Willoughby Offers a More Intimate Art Experience in Southold
In a time when people are gathering over Zoom and connecting online to an ever-expanding circle, it’s no surprise that some are welcoming a push in the opposite, more intimate direction.
On the North Fork, at the former home of Southold’s Ellis House bed and breakfast, Hamptons art figure Pamela Willoughby and her friend and partner Johnny Pierce have created WILLOUGHBY, a new space to bring art and the people who make, love, buy and sell it, together in a close, personal setting.
“I’m calling it a salon not a gallery,” Willoughby says of her eponymous space. “It’s a place for gathering and art and viewing, and buying and selling of art. And that’s what I want it to be. I want it to be casual.”
The house has been beautifully remodeled and reconfigured, including all the furniture, with a keen eye toward wonderful interior design, while respecting and highlighting its history. Ceilings and floors are adorned with 200-year-old wood and, of course, fabulous art hangs throughout its bedrooms, hallways and living room.
Currently well entrenched in the East End and NYC art world, Willoughby got her start in the early 2000s as the only employee of Mark Borghi gallery in Bridgehampton. Borghi had just uncovered what became an infamous selection of Jackson Pollock works from the estate of Mercedes Matter, at her Wainscott storage space. The previously unknown early Pollock drip paintings were part of a trove of 32 paintings by the artist on boards and paper, so she was thrown into the big leagues quickly — and learned fast.
Then, after six years of absorbing all the knowledge possible on Abstract Expressionism and Postmodernism, Willoughby went on to cofound The City Firm, a private showroom in Manhattan’s Chelsea neighborhood managing client relations, art advisory and exhibition production.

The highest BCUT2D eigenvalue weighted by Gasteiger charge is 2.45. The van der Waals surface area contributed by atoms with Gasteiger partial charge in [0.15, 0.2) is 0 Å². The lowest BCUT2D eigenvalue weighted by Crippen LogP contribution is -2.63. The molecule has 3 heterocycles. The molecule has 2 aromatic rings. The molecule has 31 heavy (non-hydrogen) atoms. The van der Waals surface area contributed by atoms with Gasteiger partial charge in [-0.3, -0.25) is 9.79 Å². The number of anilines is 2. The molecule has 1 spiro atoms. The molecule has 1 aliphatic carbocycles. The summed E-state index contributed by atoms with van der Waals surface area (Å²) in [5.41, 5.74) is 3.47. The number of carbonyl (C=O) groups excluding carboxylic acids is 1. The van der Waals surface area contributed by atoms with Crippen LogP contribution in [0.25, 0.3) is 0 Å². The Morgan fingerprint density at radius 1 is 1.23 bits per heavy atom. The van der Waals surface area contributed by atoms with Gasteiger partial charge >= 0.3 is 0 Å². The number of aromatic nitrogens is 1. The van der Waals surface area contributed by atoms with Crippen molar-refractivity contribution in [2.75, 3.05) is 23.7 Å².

But well before all that, Willoughby worked as a chef and lived in one of the most important art scenes in modern history — Downtown NYC in the 1980s. Working in some of the hottest dining spots at the time, she moved in the same circles as Jean-Michel Basquiat, Julian Schnabel, Keith Haring and Andy Warhol, and absorbed the creative spirit of the era alongside icons such as Larry Rivers, Rene Ricard, Allen Ginsberg and others.
And while she eventually left for a more relaxing life out east, the art and flavor of this period remained with her. It’s quite apparent in her latest eclectic show at WILLOUGHBY, which is open through June 16 and features work by Agathe Snow, William Rand, Suzannah Wainhouse, Peter Dayton, Joe Gaffney, Vito Acconci, Johan Wahlstrom, Christa Maiwald, Randy Polumbo, Blair Seagram, Ricard and Basquiat.
“My vision is historical from the ’80s — a lot of that, especially Rene (Ricard) things,” she says. “I also have younger artists who are coming into their own. They’re not really emerging because they’ve already emerged,” Willoughby continues, adding that Snow has shown prominently at the Guggenheim Museum in Berlin, Germany, and Wainhouse “is getting grabbed up by a lot of different venues in Europe. … She’s a name that’s getting out there.”
For this show, the artists all know each other, the curator says, describing the thread that connects the current works on view.
“My other vision is that these are artists who are going to stay. It’s not just a place where I’m going to have a show of these people and they’re gone,” Willoughby points out. “It’s not like New York where they have a show and that’s it for the person. They’re sticking around. I want to have a core group.”
In July, for example, she’s putting together works by Ricard, the late poet, sage and rebel art critic of NYC’s downtown, and Wainhouse, blending the legendary with the vibrant and contemporary.
And the experience doesn’t end with art viewing. Just like the salons that began in Paris in the 16th century, WILLOUGHBY is about a meeting of minds, the exchange of thoughts and ideas, and the sharing of passions, face to face.
“So, there’s the big room and there is the room that people can sit in afterwards and have a drink and have a coffee or whatever they want — it’s called the library. Right now I have Joe Gaffney photography in that room,” she says, noting that Gaffney worked in Paris at Vogue in the 1970s, ’80s and ’90s, and his photography is fantastic and varied. “There will be a photo of Paloma Picasso and the next photo will be ‘Shit-faced in Paris,’” Willoughby laughs.
There’s more photography in the big hallway when you go upstairs. “I’m calling that the mezzanine, so the art is running through the whole place,” she says. “Every place, even the bedrooms are full of paintings.” As it should be.
Willoughby’s taste is impeccable and her accomplishments are many, including sitting on the Arts Committee of LongHouse Reserve, and leading many other art events, benefits and exhibitions.
Learn more and schedule a private viewing at pamelawilloughbyart.com or stop by during open weekend hours (Friday–Sunday, noon–6 p.m.).